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The Third Circuit has reinstated a lawsuit against Brach Eichler LLC, finding that a New Jersey federal court was wrong to conclude that a dry-solids handling company waited too long to file the action alleging that the firm and others illegally hacked into the business's computers.
Arguing that a broad exclusion expressly prevents a payout, the National Liability & Fire Insurance Co. has told a Connecticut state court judge that it should win a feud over whether a professional liability policy protects an attorney allegedly tricked into wiring real estate closing payments to a hacker.
A "cyber incident" could have affected more than 70 law firms in the U.K., sources estimated on Monday, as an outage from a service provider confirmed to have hit Taylor Rose, O'Neill Patient, and Gateley PLC remained unresolved.
London-based law firm Charles Russell Speechlys LLP has hired Dentons' head of innovation to lead its initiatives and strategies around client service and internal operations.
Attorneys before the Fifth Circuit may soon have to inform the federal appeals court that their documents were not written using generative artificial intelligence programs and, if they were, that they were reviewed by humans for accuracy.
Generative artificial intelligence changes little to the overall quality of legal analysis, yet the speed at which tasks such as contract drafting can be completed increases significantly with AI assistance, a new study from the University of Minnesota Law School found.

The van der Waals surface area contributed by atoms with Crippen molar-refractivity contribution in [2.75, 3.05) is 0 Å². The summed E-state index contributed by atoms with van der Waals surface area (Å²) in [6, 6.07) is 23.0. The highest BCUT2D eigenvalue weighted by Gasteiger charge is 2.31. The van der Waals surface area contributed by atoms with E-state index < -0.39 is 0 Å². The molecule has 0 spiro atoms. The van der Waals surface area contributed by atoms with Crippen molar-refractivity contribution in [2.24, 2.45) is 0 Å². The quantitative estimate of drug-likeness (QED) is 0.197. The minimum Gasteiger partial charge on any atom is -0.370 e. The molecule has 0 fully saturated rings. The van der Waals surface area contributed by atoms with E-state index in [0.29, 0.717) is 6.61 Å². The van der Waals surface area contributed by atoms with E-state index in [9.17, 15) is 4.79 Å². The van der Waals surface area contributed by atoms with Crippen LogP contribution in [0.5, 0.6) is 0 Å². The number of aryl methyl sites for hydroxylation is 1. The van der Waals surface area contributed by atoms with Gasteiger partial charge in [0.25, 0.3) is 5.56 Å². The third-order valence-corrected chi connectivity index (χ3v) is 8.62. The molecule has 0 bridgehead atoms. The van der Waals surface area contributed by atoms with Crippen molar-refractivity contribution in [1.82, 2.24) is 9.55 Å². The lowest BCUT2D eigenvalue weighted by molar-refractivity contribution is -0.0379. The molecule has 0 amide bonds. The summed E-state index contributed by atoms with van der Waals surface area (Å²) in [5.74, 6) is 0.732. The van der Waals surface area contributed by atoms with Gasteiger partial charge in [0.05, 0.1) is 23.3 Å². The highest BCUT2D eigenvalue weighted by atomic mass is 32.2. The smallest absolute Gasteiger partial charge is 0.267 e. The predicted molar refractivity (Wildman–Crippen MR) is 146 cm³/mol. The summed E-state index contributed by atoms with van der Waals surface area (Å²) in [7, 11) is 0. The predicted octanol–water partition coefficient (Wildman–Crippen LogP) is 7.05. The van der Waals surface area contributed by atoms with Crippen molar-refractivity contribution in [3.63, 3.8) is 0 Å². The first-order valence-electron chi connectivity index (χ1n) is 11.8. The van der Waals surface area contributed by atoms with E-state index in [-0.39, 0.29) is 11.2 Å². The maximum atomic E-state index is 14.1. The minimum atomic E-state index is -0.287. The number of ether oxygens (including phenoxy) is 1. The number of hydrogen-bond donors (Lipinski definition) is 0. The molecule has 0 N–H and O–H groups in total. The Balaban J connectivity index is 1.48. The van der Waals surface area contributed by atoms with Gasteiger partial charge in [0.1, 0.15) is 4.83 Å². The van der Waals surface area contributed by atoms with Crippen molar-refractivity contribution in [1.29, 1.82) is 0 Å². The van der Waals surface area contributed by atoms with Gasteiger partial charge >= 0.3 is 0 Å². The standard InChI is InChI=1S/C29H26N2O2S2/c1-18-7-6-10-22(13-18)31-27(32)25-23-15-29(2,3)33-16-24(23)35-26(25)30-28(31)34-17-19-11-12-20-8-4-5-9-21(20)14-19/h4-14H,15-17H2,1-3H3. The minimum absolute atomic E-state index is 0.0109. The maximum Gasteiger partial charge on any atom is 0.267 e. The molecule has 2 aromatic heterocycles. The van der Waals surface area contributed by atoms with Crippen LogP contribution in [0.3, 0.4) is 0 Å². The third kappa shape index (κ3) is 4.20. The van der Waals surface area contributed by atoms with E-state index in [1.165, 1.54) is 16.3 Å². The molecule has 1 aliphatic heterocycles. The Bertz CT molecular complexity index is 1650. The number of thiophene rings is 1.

Emerging court technologies must be supervised and controlled by the judiciary, a new paper from a group of professors argues, while also noting the potential benefits the justice system could glean from the tech.
To efficiently manage its information and resources for supporting both lawyers and clients, the international law firm Simmons & Simmons brought in Katja Ullrich-North as a partner and its first director of knowledge management in October.
The American Bar Association is seeking to torpedo a proposed class action over a March data breach, saying allegations that the organization deceived its members are "fatally deficient and implausible," and the attorneys behind the suit can't show any damages stemmed from the breach.
Data privacy and security are the top concerns of senior executives in the U.S. and the U.K. when it comes to artificial intelligence technology, according to a recent report by contract management software company Icertis Inc.
Litigation services company Lexitas continued its acquisition spree on Tuesday, announcing the purchase of litigation support provider Evolution Process Service.
Colorado state Judge Juan Villaseñor had been on the bench for only about a year when an attorney in a medical malpractice trial he was presiding over asked him to restrict when the jury could discuss the case.
The Institute for Well-Being in Law on Monday slammed a recent Fifth Circuit decision that found Louisiana State Bar Association social media posts about student debt relief, gay rights and other issues violated the First Amendment rights of attorneys in the state, calling the ruling "shocking and disturbing."
An Illinois federal judge has dismissed a proposed class action against DoNotPay Inc., the self-described "world's first robot lawyer," determining that an Illinois law firm failed to prove any real injury with its claims that the tech company offers unlicensed legal services.